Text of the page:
Posted by Guest ms greeh on Apr. 12, 2012 @ 8:03 am

FBI Agent Pleads Guilty to Child Abuse

Tuesday February 17, 2004 11:46 PM


The former chief internal watchdog at the FBI has pleaded guilty to sexually assaulting a 6-year-old girl and has admitted he had a history of molesting other children before he joined the bureau for what became a two-decade career.

John H. Conditt Jr., 53, who retired in 2001, was sentenced last week to 12 years in prison in Tarrant County court in Fort Worth, Texas, after he admitted he molested the daughter of two FBI agents after he retired. He acknowledged molesting at least two other girls before he began his law enforcement career, his lawyer said.

Posted by Guest ms greeh on Apr. 12, 2012 @ 8:01 am

Well, imagine you are in China (or North Korea, or Iran). Would you feel the same about it then? East Germany was the epitome of this type of thought. You must either be a communist, or some kind of cop.

Posted by Guest on May. 21, 2012 @ 3:24 pm

Americans is exactly like being in the KGB.

Posted by Guest on May. 21, 2012 @ 4:21 pm

As has been observed recently in these pages, San Francisco politics does *not* range in between "moderates" and the "far left" *at* *all*. Mayor Lee is a right-wing apparatchik. (And now, quite possibly, I'm on the FBI watch list for having said so.)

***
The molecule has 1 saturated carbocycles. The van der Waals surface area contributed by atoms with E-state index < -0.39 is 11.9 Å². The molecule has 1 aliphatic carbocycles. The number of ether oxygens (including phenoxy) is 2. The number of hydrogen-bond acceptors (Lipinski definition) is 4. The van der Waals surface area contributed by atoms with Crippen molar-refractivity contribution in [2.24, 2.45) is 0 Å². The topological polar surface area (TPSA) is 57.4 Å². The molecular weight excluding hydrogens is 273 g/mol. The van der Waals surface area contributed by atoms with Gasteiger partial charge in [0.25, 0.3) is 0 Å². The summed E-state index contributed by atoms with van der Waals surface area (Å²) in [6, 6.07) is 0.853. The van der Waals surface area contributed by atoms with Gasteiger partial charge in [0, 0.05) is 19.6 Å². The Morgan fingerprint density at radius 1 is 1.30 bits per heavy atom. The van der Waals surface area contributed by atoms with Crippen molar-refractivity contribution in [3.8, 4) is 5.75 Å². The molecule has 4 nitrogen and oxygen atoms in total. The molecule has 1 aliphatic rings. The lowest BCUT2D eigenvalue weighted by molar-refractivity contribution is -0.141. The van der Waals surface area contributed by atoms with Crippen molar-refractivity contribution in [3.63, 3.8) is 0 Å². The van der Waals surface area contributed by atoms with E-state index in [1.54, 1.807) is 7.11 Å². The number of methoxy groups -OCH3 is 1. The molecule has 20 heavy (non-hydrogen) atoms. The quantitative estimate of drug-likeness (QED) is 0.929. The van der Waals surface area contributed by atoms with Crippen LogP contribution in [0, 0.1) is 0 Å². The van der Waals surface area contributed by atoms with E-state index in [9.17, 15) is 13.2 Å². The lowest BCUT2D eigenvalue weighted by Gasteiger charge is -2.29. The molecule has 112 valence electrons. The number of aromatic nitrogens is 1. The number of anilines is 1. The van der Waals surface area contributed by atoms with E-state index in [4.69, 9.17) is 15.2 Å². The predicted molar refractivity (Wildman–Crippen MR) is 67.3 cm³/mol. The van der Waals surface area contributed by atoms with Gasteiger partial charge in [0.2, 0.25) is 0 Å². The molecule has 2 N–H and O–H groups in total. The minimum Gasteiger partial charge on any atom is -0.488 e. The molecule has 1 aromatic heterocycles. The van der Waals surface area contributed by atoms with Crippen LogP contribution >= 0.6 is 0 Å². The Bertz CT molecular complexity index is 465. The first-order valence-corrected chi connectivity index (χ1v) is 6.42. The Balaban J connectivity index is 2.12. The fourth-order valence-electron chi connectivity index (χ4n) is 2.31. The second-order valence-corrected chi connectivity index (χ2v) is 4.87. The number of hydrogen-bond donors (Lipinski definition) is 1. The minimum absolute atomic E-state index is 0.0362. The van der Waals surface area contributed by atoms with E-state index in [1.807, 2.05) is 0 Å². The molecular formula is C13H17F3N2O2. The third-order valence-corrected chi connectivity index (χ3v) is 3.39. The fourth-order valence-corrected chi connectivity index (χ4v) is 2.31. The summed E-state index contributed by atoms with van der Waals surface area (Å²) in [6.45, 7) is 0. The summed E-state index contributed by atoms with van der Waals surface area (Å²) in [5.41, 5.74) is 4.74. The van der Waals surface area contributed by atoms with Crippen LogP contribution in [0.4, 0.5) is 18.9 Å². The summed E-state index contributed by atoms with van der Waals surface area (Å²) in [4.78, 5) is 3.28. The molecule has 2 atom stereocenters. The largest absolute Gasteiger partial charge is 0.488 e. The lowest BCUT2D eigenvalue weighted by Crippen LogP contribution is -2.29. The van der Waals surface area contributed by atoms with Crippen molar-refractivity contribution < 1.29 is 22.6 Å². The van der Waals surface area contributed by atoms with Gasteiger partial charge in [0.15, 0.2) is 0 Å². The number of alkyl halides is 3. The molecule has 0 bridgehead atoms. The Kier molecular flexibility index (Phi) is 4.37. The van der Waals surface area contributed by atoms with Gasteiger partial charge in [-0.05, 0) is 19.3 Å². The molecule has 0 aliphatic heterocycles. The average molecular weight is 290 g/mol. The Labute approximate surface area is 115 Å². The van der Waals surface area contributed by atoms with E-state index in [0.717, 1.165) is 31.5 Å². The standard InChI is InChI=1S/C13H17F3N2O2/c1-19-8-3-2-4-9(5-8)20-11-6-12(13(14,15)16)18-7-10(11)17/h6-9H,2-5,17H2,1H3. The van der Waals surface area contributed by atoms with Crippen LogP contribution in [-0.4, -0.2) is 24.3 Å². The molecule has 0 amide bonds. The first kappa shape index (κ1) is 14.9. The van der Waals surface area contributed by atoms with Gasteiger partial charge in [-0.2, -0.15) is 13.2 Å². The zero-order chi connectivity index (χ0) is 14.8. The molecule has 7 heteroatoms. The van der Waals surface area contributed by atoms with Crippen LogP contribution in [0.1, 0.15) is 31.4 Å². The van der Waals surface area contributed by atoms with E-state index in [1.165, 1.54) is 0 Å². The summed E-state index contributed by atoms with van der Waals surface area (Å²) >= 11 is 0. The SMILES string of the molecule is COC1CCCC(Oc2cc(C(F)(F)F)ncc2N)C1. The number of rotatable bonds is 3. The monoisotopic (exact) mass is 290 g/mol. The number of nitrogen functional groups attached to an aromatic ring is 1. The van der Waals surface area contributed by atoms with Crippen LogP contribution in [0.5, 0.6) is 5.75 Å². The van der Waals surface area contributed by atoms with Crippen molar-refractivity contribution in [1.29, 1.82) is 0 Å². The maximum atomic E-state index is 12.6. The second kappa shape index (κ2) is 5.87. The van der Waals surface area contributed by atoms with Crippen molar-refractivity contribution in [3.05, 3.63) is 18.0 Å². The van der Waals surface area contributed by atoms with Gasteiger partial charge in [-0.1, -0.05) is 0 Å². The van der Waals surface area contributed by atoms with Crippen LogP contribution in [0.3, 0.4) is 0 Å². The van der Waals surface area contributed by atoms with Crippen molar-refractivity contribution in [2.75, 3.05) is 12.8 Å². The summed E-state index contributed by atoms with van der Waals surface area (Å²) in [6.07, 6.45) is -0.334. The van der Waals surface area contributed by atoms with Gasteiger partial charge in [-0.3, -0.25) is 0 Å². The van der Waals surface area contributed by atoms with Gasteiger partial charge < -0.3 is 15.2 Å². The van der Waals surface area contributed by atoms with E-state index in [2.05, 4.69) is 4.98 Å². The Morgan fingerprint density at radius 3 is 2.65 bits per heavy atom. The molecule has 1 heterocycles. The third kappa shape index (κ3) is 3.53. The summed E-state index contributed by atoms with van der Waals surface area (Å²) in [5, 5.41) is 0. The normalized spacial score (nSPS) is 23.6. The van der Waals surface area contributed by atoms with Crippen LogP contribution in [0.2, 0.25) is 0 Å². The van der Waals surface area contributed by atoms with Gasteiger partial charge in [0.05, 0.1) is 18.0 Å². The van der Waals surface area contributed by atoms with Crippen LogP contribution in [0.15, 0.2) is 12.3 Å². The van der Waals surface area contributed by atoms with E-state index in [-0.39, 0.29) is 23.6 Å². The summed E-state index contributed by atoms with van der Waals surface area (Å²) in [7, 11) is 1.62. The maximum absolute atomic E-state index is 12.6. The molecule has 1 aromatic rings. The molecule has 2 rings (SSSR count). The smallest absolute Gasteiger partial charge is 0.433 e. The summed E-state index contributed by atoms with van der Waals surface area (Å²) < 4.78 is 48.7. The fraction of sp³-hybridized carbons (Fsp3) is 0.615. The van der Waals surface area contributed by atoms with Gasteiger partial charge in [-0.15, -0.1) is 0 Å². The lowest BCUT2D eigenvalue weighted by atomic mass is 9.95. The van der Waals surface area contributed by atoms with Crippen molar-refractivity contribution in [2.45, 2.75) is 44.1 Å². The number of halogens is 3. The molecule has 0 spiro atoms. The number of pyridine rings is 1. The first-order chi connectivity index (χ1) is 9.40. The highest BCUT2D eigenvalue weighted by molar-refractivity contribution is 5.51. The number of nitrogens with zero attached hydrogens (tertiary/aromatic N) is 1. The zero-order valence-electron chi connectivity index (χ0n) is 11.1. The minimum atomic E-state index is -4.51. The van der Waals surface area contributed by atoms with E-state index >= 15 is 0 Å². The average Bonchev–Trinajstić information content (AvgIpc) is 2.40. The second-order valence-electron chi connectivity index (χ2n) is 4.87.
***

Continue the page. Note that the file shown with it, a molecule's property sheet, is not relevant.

ps. Screw the Chronicle, SFGate, and all the tools there. I'm boycotting them: no clicks for you scumbags!

Posted by lillipublicans on Apr. 11, 2012 @ 5:45 pm

Are right next to each other on the political scale.

Seriously, it is posts like this that just crack me up. Anywhere else Lee would be considered an on far, card carrying member of the far left. In SF, he gets labeled "far right".

It just shows how out of touch so many people in the City are.

Posted by DNative on Apr. 12, 2012 @ 8:52 am

gets confused at times, using the government to enforce your social agenda used to be "conservative," but now forcing people to obey a social agenda is "liberal" too.